Louis Gaudet at Harry Goode’s reports good recent catches of Reds and Trout in the Indian River Lagoon near Sebastian Inlet

Don't forget to send us your photos to share with our members!
* Photos can be seen on our Gallery page.

fly tying

Jeff Ward
In April Jeff will tie a Weedless Shrimp
Monday, April 20th, 6:15 P.M.
Melbourne Public Library
Fee Ave. in Melbourne

Click here for details

Free Fly Tying Class
at Harry Goode’s Outdoor Shop
The last Saturday of every month!
1:00 PM to 3:00 PM
All you need to bring is a fly tying vise.
All other materials will be provided

Monthly Dinner Meeting:

Thursday, April 2nd 6:30 PM
6:30 PM, Memaw's Bar B-Q, Eau Gallie Blvd.
Indian Harbour Beach

Our program for April will be
presented by Louis Gaudet, of
Harry Goode’s Outdoor Shop.
Louis taught at L.L. Bean and Orvis
casting schools
He has been in this area for 2.5 years.
and was a freshwater trout guide for 8 yrs
on the Farmington river in Connecticut
and Delaware river in New York.
Louis has been fly fishing for 20 years,
starting at age 6
He is on the Scott fly rods pro staff.

Dr. Aaron Adams, of Florida Tech and Bonefish & Tarpon Trust, is asking for our help. He is looking for guidance from recreational anglers on where to focus research, conservation, and restoration efforts that address our recreational fisheries.

Please provide answers to the questions below, and we'll forward them along to Aaron.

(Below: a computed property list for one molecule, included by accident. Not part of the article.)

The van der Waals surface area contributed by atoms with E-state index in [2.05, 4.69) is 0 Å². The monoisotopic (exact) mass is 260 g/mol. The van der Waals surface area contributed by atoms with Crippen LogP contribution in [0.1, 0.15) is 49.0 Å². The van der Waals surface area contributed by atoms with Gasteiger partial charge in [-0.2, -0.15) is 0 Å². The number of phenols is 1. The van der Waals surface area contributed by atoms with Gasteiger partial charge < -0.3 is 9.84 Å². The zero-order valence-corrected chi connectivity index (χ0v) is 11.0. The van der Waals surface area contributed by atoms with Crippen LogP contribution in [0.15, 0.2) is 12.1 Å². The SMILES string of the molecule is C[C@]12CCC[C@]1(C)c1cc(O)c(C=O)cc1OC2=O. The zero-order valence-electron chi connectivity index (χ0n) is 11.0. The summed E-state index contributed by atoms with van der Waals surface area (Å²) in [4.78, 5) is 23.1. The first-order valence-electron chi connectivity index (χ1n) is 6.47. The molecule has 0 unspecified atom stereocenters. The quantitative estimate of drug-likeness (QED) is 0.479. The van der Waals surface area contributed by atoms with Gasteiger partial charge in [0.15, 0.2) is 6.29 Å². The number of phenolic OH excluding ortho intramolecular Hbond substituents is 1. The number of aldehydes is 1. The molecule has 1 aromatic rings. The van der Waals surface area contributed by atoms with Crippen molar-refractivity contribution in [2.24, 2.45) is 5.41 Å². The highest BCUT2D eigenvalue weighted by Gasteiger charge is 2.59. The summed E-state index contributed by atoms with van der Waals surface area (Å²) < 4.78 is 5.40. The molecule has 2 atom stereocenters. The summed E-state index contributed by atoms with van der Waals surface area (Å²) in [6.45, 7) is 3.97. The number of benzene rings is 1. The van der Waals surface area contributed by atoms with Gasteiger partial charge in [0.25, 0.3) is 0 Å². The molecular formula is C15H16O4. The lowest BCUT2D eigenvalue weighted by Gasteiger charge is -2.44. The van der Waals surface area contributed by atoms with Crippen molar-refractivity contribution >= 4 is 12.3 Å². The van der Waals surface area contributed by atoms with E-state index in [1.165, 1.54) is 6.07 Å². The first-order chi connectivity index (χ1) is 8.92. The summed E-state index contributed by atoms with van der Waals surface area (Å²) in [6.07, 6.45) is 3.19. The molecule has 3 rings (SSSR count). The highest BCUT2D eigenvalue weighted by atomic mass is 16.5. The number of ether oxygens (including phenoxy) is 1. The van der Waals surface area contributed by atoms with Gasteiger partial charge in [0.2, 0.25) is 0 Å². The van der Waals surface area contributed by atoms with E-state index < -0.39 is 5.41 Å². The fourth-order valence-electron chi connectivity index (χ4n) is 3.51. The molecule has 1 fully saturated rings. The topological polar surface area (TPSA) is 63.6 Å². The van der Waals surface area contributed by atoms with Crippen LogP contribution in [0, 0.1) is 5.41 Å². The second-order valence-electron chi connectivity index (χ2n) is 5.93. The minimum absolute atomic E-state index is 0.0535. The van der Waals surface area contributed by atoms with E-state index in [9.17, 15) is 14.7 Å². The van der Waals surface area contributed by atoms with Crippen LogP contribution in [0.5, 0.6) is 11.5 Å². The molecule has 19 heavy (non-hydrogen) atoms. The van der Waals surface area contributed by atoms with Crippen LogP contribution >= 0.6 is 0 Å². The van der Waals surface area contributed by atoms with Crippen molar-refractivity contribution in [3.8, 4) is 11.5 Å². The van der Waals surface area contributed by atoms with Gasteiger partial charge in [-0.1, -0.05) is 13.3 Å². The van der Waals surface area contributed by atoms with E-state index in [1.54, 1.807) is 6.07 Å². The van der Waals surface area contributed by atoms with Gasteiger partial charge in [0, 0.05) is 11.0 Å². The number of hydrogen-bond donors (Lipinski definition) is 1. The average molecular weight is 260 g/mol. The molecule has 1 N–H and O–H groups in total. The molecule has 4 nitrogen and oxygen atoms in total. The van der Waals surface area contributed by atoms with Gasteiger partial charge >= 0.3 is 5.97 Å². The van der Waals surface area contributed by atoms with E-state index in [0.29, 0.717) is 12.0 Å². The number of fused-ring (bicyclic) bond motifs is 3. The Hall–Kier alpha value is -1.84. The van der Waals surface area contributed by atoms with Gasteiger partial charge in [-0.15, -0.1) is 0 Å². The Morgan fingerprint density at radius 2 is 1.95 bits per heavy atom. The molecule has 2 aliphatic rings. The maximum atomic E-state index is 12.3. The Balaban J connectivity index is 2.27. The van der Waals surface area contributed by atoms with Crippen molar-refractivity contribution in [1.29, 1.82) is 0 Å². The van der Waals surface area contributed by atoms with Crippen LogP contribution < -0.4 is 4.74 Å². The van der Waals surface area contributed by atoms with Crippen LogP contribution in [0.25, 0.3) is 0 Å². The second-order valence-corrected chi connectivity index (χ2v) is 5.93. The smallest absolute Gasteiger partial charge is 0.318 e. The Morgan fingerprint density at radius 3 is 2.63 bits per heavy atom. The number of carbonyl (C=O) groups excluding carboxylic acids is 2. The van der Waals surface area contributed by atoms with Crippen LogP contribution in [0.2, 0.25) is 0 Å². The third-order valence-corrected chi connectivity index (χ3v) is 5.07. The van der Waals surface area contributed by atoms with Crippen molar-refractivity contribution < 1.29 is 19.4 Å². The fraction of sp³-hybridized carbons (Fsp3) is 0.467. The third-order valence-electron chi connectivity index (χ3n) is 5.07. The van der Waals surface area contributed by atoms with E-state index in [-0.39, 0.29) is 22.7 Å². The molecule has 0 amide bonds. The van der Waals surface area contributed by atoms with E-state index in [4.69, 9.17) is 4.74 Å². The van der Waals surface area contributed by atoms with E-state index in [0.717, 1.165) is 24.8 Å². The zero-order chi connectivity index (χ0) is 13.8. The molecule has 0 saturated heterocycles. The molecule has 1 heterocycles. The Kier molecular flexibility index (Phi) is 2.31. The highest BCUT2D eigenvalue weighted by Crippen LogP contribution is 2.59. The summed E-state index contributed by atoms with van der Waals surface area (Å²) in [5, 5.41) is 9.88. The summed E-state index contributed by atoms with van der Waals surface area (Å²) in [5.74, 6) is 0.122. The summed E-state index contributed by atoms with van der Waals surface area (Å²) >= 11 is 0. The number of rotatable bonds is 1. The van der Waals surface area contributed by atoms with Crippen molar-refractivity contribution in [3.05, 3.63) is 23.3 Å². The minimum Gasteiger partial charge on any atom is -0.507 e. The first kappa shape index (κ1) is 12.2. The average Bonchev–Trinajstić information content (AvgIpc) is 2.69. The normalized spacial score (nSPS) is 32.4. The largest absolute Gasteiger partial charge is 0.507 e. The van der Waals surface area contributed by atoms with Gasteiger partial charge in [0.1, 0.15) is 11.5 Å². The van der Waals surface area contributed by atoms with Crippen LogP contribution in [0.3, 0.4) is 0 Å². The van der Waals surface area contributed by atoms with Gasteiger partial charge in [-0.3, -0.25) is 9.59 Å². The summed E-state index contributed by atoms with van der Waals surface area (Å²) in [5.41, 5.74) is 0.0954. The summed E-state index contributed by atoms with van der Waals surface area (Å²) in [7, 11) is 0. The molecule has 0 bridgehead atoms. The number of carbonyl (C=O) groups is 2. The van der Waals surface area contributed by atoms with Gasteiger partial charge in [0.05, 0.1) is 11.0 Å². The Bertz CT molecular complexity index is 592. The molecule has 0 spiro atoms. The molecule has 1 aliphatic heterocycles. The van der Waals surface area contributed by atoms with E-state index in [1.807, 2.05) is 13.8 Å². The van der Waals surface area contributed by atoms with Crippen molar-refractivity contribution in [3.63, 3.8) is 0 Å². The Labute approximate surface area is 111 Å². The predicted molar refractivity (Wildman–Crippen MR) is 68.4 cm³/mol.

1. What are the top 3 threats to recreational fisheries of Indian River Lagoon? The more specific the answer, the better.

2. What are the top 3 projects or approaches to restore IRL's
recreational fisheries?

Replies can be sent to Frank Perkins,

Tight lines,

Each year our club awards a certificate and prize to a Brevard student for work in Scientific Research. This years award goes to Carson White of Pt. Malabar Elementary School.


The Editor has decided that his boat need a new home that will provide it more exercise. Anyone able to provide this home can get a real bargain.
The particulars are as follows:

Boat: 1975 Lucraft. 13’8”, 375 pounds, 68”beam
Motor: 2005 25 HP Johnson
Trailer: 1987 Harding
Trolling Motor: 2006 Minn Kota, Model 35T,27 pound thrust
Battery charger

Great fishing boat.
To see it, contact Frank Perkins at 676-0863 or

By Jeff Ward